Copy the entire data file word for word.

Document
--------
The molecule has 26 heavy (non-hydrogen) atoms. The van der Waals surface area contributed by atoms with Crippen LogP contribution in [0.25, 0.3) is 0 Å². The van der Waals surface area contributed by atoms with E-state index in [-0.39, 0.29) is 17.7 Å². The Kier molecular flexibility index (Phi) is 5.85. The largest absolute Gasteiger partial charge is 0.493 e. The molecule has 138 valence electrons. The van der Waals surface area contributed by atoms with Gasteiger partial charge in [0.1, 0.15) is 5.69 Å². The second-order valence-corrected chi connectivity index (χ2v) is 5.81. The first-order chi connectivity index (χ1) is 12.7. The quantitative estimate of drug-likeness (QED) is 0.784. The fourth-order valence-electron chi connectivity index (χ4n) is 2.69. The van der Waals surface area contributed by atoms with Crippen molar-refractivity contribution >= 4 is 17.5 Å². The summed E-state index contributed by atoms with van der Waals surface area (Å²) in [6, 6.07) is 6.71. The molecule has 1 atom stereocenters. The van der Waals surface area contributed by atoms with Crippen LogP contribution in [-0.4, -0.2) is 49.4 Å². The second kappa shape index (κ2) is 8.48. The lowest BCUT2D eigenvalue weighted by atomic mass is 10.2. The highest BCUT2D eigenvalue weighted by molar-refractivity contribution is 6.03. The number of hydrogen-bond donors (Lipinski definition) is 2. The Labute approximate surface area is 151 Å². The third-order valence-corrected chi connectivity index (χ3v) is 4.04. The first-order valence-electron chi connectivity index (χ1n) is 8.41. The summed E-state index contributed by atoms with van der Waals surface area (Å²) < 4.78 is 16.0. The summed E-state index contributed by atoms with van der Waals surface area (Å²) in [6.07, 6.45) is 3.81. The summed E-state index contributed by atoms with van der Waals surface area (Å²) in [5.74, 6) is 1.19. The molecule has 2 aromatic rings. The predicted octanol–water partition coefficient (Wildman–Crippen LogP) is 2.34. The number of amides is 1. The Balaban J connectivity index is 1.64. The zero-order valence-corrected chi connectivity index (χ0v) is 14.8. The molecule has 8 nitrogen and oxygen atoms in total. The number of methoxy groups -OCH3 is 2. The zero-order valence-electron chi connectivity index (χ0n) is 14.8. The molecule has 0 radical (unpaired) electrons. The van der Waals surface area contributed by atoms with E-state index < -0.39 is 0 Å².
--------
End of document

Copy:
The molecule has 26 heavy (non-hydrogen) atoms. The van der Waals surface area contributed by atoms with Crippen LogP contribution in [0.25, 0.3) is 0 Å². The van der Waals surface area contributed by atoms with E-state index in [-0.39, 0.29) is 17.7 Å². The Kier molecular flexibility index (Phi) is 5.85. The largest absolute Gasteiger partial charge is 0.493 e. The molecule has 138 valence electrons. The van der Waals surface area contributed by atoms with Gasteiger partial charge in [0.1, 0.15) is 5.69 Å². The second-order valence-corrected chi connectivity index (χ2v) is 5.81. The first-order chi connectivity index (χ1) is 12.7. The quantitative estimate of drug-likeness (QED) is 0.784. The fourth-order valence-electron chi connectivity index (χ4n) is 2.69. The van der Waals surface area contributed by atoms with Crippen molar-refractivity contribution >= 4 is 17.5 Å². The summed E-state index contributed by atoms with van der Waals surface area (Å²) in [6, 6.07) is 6.71. The molecule has 1 atom stereocenters. The van der Waals surface area contributed by atoms with Crippen LogP contribution in [-0.4, -0.2) is 49.4 Å². The second kappa shape index (κ2) is 8.48. The lowest BCUT2D eigenvalue weighted by atomic mass is 10.2. The highest BCUT2D eigenvalue weighted by molar-refractivity contribution is 6.03. The number of hydrogen-bond donors (Lipinski definition) is 2. The Labute approximate surface area is 151 Å². The third-order valence-corrected chi connectivity index (χ3v) is 4.04. The first-order valence-electron chi connectivity index (χ1n) is 8.41. The summed E-state index contributed by atoms with van der Waals surface area (Å²) < 4.78 is 16.0. The summed E-state index contributed by atoms with van der Waals surface area (Å²) in [6.07, 6.45) is 3.81. The summed E-state index contributed by atoms with van der Waals surface area (Å²) in [5.74, 6) is 1.19. The molecule has 2 aromatic rings. The predicted octanol–water partition coefficient (Wildman–Crippen LogP) is 2.34. The number of amides is 1. The Balaban J connectivity index is 1.64. The zero-order valence-corrected chi connectivity index (χ0v) is 14.8. The molecule has 8 nitrogen and oxygen atoms in total. The number of methoxy groups -OCH3 is 2. The zero-order valence-electron chi connectivity index (χ0n) is 14.8. The molecule has 0 radical (unpaired) electrons. The van der Waals surface area contributed by atoms with E-state index < -0.39 is 0 Å².